C++ function call by pointer

The call by pointer method of passing arguments to a function copies the address of an argument into the formal parameter. Inside the function, the address is used to access the actual argument used in the call. This means that changes made to the parameter affect the passed argument.

To pass the value by pointer, argument pointers are passed to the functions just like any other value. So accordingly you need to declare the function parameters as pointer types as in the following function swap(), which exchanges the values of the two integer variables pointed to by its arguments.

// function definition to swap the values.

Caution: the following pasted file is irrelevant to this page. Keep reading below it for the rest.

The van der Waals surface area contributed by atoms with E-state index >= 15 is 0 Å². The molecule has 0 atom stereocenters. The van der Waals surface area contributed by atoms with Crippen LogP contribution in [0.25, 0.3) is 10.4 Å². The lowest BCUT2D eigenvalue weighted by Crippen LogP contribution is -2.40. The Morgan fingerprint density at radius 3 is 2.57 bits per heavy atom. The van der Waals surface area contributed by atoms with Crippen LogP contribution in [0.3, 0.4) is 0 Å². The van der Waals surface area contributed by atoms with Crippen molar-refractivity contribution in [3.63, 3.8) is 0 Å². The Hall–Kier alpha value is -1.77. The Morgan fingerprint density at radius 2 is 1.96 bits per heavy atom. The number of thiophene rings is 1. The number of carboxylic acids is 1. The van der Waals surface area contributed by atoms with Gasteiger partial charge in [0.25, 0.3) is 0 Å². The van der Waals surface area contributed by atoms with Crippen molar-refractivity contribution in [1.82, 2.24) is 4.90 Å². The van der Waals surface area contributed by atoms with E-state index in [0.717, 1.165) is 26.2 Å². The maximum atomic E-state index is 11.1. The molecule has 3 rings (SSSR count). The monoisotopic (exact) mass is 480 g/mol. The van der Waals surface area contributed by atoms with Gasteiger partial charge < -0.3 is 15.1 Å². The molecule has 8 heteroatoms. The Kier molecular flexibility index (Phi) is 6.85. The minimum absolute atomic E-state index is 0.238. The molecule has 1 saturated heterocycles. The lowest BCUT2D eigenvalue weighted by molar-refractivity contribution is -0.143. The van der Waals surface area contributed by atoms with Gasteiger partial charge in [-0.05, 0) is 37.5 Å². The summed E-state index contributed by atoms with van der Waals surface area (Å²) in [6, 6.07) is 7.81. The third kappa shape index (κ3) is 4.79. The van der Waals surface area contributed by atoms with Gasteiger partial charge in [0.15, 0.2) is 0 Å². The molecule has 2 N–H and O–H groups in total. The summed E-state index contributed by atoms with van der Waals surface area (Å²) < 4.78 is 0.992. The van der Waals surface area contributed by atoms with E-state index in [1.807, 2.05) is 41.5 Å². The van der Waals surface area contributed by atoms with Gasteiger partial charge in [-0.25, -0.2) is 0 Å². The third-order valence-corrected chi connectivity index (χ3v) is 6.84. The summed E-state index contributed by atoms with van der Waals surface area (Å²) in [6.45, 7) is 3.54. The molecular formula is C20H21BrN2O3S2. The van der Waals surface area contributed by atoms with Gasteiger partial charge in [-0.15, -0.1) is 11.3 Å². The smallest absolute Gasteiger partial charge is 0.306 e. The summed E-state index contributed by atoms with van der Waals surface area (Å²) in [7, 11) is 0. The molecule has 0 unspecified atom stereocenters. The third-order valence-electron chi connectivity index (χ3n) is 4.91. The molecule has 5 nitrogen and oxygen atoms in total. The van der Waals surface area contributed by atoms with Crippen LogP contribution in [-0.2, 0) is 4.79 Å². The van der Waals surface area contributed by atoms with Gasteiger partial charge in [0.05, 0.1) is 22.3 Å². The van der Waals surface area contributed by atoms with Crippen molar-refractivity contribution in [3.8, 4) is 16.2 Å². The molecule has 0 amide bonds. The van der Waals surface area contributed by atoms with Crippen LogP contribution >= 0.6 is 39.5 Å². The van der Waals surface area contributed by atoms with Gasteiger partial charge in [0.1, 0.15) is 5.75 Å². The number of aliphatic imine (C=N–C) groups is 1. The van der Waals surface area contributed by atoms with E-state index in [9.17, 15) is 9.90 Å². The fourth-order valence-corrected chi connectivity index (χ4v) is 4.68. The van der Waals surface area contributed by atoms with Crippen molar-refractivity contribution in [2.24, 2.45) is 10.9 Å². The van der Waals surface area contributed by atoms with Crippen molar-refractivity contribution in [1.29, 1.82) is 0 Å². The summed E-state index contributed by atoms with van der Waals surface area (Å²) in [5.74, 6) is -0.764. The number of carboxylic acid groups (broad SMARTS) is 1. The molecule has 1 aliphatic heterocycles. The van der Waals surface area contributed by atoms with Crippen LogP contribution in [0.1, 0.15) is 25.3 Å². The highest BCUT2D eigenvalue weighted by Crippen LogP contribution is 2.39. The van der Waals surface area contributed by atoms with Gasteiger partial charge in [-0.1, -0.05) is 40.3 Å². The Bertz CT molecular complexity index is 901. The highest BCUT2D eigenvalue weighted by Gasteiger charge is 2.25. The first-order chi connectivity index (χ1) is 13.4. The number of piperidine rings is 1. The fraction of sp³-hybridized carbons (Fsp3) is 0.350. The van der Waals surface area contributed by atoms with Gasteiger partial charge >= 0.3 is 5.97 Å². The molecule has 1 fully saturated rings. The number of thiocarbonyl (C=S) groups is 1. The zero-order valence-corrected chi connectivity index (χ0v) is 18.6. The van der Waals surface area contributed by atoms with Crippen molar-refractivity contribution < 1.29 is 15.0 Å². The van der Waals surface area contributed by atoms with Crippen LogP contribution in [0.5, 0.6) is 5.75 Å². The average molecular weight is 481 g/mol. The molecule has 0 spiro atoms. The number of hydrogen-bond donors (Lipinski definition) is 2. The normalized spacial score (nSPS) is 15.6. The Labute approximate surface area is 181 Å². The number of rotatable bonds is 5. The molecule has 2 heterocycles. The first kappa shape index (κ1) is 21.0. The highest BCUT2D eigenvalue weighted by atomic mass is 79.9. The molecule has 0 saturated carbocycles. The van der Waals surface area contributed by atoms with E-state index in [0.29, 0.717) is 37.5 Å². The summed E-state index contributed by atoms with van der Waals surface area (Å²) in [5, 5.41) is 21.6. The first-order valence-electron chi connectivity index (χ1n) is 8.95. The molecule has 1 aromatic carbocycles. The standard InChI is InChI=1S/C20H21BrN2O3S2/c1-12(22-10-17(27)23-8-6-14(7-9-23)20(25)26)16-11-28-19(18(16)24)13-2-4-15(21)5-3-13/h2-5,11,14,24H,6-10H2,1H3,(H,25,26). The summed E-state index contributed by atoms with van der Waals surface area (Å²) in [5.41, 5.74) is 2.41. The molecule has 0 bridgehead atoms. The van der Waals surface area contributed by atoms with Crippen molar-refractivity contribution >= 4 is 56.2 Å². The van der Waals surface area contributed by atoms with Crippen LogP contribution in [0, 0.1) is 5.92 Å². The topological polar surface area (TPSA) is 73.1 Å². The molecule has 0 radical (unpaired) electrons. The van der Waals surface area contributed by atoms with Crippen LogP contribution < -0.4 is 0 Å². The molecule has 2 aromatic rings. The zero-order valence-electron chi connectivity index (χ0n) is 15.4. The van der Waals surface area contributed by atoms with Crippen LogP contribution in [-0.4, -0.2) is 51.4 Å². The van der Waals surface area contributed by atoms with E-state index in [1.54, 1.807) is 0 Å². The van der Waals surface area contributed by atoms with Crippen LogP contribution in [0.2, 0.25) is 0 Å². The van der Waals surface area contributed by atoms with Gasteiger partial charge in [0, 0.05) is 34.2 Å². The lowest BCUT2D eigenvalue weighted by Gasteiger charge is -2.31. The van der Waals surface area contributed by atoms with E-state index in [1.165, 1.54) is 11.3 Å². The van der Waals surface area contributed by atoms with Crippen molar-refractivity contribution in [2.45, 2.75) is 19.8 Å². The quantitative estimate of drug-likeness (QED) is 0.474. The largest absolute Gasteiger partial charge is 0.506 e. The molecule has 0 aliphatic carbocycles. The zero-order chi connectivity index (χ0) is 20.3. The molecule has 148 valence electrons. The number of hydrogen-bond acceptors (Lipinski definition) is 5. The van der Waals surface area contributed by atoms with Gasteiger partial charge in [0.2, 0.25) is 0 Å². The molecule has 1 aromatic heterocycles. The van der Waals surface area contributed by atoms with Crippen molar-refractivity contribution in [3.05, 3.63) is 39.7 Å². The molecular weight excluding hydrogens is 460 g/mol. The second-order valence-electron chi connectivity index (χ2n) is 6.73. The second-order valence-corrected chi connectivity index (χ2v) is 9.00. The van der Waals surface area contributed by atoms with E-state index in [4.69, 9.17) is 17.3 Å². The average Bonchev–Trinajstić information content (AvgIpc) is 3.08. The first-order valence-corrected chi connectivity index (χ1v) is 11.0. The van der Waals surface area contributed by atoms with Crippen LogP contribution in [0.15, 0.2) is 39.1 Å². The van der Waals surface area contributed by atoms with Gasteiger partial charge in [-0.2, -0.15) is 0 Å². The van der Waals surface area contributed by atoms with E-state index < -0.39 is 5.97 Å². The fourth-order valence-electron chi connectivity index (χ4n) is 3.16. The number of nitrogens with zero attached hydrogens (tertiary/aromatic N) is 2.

void swap(int *x, int *y)

{

int temp;

temp = *x; /* store the value at address x */

*x = *y; /* insert y into x */

*y = temp; /* insert x into y */

return;

}

For now, let us call the function swap() by passing values by pointer as in the following example:

#include <iostream>

// function declaration

void swap(int *x, int *y);

int main ()

{

// local variable declaration:

int a = 5;

int b = 10;

cout << ” Value of a before swapping :” << a << endl;

cout << ” Value of b before swapping :” << b << endl;

/* calling a function to swap the values.

* &a indicates pointer to a ie. address of variable a and

* &b indicates pointer to b ie. address of variable b.

*/

swap(&a, &b);

cout << ” Value of a after swapping :” << a << endl;

cout << ” Value of b after swapping :” << b << endl;

return 0;

}

When the above code is put together in a file, compiled and executed, it produces following result:

Value of a before swapping :5
Value of b before swapping :10
Value of a after swapping : 10
Value of b after swapping :5